Accountants may be the resort for tax advice - but they are not necessarily the best people to act for clients if they are in conflict with HM Revenue & Customs.
Most tax agents - accountants and tax advisers - do not receive formal training about gathering evidence and representing clients at tribunals.
As a result, they may be unaware of some of pitfalls of presenting evidence.
Many agents opt to give reams of extra details about the financial affairs of their clients on the additional information pages of tax returns.
Rather than fill in these sections as a matter of course, they should consider what happens to the information.
The suggestion is not about withholding relevant information from HMRC, but not giving the tax man details he or she does not need to know.
Any policeman or solicitor will tell you that questions in court should just be answered with a yes or no and no extra information should ever be volunteered. The thinking is this can only help the other side undermine your case.
Telling the tax man extra details about your finances can lead to more questions and disclosures.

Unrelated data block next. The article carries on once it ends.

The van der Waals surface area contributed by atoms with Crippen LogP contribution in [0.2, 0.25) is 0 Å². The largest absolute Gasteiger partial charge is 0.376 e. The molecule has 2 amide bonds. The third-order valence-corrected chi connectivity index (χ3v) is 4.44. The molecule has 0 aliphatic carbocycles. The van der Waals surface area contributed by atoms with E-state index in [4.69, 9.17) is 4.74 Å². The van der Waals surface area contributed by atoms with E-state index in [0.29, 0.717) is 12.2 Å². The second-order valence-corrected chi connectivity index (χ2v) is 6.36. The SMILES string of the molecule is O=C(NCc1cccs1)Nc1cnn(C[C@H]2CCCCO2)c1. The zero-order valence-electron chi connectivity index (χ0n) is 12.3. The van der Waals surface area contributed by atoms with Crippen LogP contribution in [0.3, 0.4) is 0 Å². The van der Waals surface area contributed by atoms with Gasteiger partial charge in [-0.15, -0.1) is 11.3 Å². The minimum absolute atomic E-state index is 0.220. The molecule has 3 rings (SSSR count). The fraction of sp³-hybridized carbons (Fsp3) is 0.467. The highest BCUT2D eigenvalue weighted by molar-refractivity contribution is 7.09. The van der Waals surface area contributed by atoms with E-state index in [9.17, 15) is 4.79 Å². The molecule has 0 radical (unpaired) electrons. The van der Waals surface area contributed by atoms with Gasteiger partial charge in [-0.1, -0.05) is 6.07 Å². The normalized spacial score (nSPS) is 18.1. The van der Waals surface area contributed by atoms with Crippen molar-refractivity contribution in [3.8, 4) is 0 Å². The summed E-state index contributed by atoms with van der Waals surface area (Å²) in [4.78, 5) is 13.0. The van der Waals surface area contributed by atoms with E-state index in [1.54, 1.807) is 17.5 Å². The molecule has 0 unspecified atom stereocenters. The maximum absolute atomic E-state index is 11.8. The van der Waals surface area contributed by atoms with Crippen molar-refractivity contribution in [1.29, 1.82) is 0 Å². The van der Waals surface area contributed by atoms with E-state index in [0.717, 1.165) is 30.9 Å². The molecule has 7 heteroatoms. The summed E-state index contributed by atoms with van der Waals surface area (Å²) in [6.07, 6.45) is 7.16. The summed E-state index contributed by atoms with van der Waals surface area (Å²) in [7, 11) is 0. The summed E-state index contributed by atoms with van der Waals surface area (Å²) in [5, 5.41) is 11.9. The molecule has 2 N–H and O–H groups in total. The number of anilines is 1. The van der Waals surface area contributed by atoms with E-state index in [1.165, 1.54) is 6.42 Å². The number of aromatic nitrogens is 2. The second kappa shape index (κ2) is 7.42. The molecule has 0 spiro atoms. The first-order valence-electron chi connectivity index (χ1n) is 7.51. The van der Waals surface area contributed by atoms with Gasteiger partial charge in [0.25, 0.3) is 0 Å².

In fact, a recent tax tribunal case would support this view.
In Moore v CRC earlier this year, the taxpayer added additional information about how the figures in the boxes on the tax return were calculated on the advice of his accountant. The calculations did not follow HMRC guidelines.
The judge commented that the taxpayer's self-assessments were not based upon what he wrote in the additional sheets, but what was entered in the boxes.
Tax agents tell clients to offer additional information in the hope that the details negate the reasons a tax inspector can ask for documents and explanations as discovery.
Experienced tax agents who regularly deal with tax investigations will journal the figures in every box on the tax return - journals are breakdowns of the transactions and calculation that lead to the figure in the box.
They will also let the tax man ask for more information - and provide the specific answers to specific questions rather than open a Pandora’s Box for HMRC.
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